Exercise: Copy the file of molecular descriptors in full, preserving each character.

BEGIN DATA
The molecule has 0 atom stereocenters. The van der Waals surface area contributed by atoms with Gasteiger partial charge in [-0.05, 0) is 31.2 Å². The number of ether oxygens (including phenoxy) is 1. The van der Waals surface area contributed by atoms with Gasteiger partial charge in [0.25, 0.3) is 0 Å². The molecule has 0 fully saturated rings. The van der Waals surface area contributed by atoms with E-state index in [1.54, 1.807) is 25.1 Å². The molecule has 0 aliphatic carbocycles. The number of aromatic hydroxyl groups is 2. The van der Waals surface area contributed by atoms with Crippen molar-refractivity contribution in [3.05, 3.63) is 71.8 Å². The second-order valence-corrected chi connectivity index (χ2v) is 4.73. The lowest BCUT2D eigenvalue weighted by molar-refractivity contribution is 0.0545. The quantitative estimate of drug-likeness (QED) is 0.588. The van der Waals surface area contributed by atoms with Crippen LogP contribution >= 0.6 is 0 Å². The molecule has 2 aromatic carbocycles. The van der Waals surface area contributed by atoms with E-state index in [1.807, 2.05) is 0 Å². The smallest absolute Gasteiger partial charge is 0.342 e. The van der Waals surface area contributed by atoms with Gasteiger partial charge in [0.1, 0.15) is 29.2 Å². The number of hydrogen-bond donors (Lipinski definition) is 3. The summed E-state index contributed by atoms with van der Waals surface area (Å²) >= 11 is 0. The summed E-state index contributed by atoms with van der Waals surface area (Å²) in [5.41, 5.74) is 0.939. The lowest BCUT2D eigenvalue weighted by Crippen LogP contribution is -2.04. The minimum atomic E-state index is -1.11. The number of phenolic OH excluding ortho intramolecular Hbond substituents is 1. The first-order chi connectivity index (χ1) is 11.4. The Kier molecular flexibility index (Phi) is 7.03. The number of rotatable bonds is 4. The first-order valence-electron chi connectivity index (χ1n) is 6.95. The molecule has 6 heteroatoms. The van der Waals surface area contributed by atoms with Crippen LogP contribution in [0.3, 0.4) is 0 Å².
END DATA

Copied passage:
The molecule has 0 atom stereocenters. The van der Waals surface area contributed by atoms with Gasteiger partial charge in [-0.05, 0) is 31.2 Å². The number of ether oxygens (including phenoxy) is 1. The van der Waals surface area contributed by atoms with Gasteiger partial charge in [0.25, 0.3) is 0 Å². The molecule has 0 fully saturated rings. The van der Waals surface area contributed by atoms with E-state index in [1.54, 1.807) is 25.1 Å². The molecule has 0 aliphatic carbocycles. The number of aromatic hydroxyl groups is 2. The van der Waals surface area contributed by atoms with Crippen molar-refractivity contribution in [3.05, 3.63) is 71.8 Å². The second-order valence-corrected chi connectivity index (χ2v) is 4.73. The lowest BCUT2D eigenvalue weighted by molar-refractivity contribution is 0.0545. The quantitative estimate of drug-likeness (QED) is 0.588. The van der Waals surface area contributed by atoms with Crippen LogP contribution >= 0.6 is 0 Å². The molecule has 2 aromatic carbocycles. The van der Waals surface area contributed by atoms with E-state index in [1.807, 2.05) is 0 Å². The smallest absolute Gasteiger partial charge is 0.342 e. The van der Waals surface area contributed by atoms with Gasteiger partial charge in [0.1, 0.15) is 29.2 Å². The number of hydrogen-bond donors (Lipinski definition) is 3. The summed E-state index contributed by atoms with van der Waals surface area (Å²) >= 11 is 0. The summed E-state index contributed by atoms with van der Waals surface area (Å²) in [5.41, 5.74) is 0.939. The lowest BCUT2D eigenvalue weighted by Crippen LogP contribution is -2.04. The minimum atomic E-state index is -1.11. The number of phenolic OH excluding ortho intramolecular Hbond substituents is 1. The first-order chi connectivity index (χ1) is 11.4. The Kier molecular flexibility index (Phi) is 7.03. The number of rotatable bonds is 4. The first-order valence-electron chi connectivity index (χ1n) is 6.95. The molecule has 6 heteroatoms. The van der Waals surface area contributed by atoms with Crippen LogP contribution in [0.3, 0.4) is 0 Å².